June has been exciting in a few ways; my six year old son is finished with summer school and my five month old is almost five months old and starting to eat solid foods. As it turns out, he loves sweet potatoes. I was making some the other day for everyone at breakfast, dicing them and seasoning them- and Amber (my fiancee’) had my baby (Alister) facing me as I cooked, explaining how I do everything as usual. He normally seems to enjoy the spectacle of me making food, though the scent or something about the sweet potatoes in particular lit his face up in a way I had not yet seen. I almost forgot all about it, until he made that same distinct smile when Emily (his occupational therapist who comes over once or twice a week) was feeding him some mashed up, Gerber version of sweet potatoes for babies, and the kid went wild. This is especially exciting, because as many of you probably already know- Alister has CDH and an NG feeding tube as a result, and he is slowly and surely working his way out of needing it, so he will someday eat like most babies do with no need for a bag, a cord, a computer, a rechargeable battery, and all that extra equipment and task-work; just to get something to eat. I love that it supports his life and nutrition and general well being- other than that, I really hate the thing. I hate that he needs it. I hate having to put the NG tube back through his nose when it comes out, and hearing the way he cries when I have to get the tube back through one nostril or the other down to his stomach. It’s a nightmare for me, and it must be worse for him- even when I do it exactly right in no time flat and can quickly soothe the poor boy.
I’ve also been very proud of Anakin, the six year old who just finished summer classes to improve his writing and fine motor skills- which have improved as much as his inclination to just draw and write has. Last night, Amber unpacked from a giant box Alister’s new high-chair- which Anakin immediately took to drawing on with markers. He developed it into a sort of concession stand, which he wanted me to cut a window in so he could serve snacks to people watching movies on our home couch. He started drawing up the menu and adding his best drawings of the menu items next to the words. This was all without pulling him away from a video game or any other such thing- this was completely his own idea, his own volition, his own need being fulfilled to explore his imagination and practice his creative skills. It wasn’t before too long that art went right out the window in favor of math, when he started discussing quantities, storage, and other critical business numbers for the spreadsheet in his giant brain. I don’t know if Anakin’s concession stand will get much use, but hey- it was much cheaper than a Nintendo Labo and gave the little dude something fun to do for a while that didn’t involve a screen or someone else’s idea of what should be going on in his mind.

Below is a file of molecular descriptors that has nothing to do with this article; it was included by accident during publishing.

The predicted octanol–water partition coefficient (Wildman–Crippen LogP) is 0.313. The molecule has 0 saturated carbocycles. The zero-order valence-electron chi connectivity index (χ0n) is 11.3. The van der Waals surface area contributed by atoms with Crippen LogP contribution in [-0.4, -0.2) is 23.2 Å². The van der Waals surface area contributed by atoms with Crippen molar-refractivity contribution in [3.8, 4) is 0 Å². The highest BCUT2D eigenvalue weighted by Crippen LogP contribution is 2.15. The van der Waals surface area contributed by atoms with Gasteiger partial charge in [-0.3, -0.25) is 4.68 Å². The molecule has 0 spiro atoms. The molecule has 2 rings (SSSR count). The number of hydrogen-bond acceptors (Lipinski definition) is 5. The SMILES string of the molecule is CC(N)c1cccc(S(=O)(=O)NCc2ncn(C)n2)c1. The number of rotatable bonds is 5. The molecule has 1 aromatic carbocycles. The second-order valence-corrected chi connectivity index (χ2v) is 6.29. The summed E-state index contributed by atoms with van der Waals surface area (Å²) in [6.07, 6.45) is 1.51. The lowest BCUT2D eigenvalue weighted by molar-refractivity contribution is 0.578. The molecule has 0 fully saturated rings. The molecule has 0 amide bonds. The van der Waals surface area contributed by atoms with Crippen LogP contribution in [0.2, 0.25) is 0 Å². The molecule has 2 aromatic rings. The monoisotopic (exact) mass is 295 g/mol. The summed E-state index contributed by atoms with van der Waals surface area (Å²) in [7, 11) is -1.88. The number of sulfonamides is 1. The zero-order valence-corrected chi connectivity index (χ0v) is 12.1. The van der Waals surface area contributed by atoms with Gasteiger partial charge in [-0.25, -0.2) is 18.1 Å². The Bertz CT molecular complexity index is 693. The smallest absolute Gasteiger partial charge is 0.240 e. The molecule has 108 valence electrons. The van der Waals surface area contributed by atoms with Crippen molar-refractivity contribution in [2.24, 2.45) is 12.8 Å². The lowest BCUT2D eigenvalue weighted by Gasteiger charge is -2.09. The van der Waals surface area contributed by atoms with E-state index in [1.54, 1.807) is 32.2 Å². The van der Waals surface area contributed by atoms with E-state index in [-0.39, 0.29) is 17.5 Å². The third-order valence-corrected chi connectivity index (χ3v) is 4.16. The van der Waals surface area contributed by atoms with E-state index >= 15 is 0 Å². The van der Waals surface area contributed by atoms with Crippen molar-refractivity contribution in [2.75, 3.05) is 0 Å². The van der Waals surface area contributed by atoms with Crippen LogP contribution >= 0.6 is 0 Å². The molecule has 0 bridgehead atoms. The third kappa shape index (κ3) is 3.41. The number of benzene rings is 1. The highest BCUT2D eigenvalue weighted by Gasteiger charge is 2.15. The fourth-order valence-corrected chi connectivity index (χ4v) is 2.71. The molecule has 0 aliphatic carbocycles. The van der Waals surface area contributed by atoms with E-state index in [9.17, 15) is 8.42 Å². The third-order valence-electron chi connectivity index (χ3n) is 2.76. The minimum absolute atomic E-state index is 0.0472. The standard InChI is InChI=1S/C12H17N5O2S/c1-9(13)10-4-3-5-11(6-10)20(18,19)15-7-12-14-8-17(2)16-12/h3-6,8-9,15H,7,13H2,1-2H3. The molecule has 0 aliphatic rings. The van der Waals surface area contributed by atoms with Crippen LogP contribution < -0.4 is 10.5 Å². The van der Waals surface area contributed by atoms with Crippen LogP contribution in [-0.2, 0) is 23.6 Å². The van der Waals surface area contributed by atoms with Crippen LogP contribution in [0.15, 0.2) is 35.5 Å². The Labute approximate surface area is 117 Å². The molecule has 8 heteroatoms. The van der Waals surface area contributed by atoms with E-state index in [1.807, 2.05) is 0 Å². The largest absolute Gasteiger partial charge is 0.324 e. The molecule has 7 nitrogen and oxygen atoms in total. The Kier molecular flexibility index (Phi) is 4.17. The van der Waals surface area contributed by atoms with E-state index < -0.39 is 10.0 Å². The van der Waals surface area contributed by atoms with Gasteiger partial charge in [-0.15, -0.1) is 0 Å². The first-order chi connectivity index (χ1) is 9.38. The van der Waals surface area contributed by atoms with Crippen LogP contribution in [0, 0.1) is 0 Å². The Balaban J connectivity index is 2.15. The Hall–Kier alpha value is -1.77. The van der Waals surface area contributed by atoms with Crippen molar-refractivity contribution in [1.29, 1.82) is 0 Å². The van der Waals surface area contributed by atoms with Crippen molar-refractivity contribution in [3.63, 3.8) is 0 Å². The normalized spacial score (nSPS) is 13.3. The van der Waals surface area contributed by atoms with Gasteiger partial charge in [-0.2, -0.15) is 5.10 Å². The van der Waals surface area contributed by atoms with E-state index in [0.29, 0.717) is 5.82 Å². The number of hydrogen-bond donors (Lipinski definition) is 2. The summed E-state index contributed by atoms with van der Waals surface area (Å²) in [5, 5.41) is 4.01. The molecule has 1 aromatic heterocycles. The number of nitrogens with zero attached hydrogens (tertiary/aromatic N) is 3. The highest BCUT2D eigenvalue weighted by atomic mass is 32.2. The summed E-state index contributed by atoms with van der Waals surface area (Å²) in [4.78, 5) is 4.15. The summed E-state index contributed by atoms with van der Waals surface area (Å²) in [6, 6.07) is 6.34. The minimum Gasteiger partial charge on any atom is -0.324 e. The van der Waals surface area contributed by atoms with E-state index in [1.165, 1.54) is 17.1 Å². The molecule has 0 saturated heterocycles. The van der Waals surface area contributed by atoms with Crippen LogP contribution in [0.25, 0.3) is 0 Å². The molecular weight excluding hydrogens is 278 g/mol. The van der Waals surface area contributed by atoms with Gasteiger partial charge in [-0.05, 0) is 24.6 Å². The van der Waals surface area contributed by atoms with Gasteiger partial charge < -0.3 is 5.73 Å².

The band, I am quite pleased to say, has been rehearsing and recording as regularly as possible in anticipation of some summer shows we will be doing in St. Louis. We are almost done getting the whole thing inked, at which point we can make announcements and send out a bunch of messages to you all hoping you can show up in person or watch it on the web. Derek and I may have finally convinced Eddie to show up to this Wednesday night spot off of Highway 61 that goes until midnight, as the whole thing is a much better simulation of a show and therefore a better practice than one with no immediate audience. This audience is comprised almost entirely of ideal candidates for a rock band’s audience, too; they’re there to have fun, they’re already having fun when we go on, and they feel better for having heard us play and hanging out with us that night. The feeling is mutual. It’s just a good old fashioned hootenanny out in the sticks with some good players and a gracious smattering of onlookers who look on and listen more than respectfully. They are not easy to impress, and still- it is possible and quite fun to impress them.
I hope you managed to find (and enjoy) the various recent videos and other blogs I’ve uploaded, and know that the best is yet to come and still in development. Know that Amber, our boys, and I all really appreciate you coming here to visit once in a while and seeing what we’re up to and offering these days. We’ve been doing fine despite plenty of daily challenges, though the good news is we’ve been up to those challenges and always rise above them as a family team. I feel like a big moment is coming for my band, too- because we’re building it for once and not trying to attract external opportunity. Take it from my bottom line here- it is WAY BETTER to use what you have to build an opportunity rather that to try and seduce it somehow.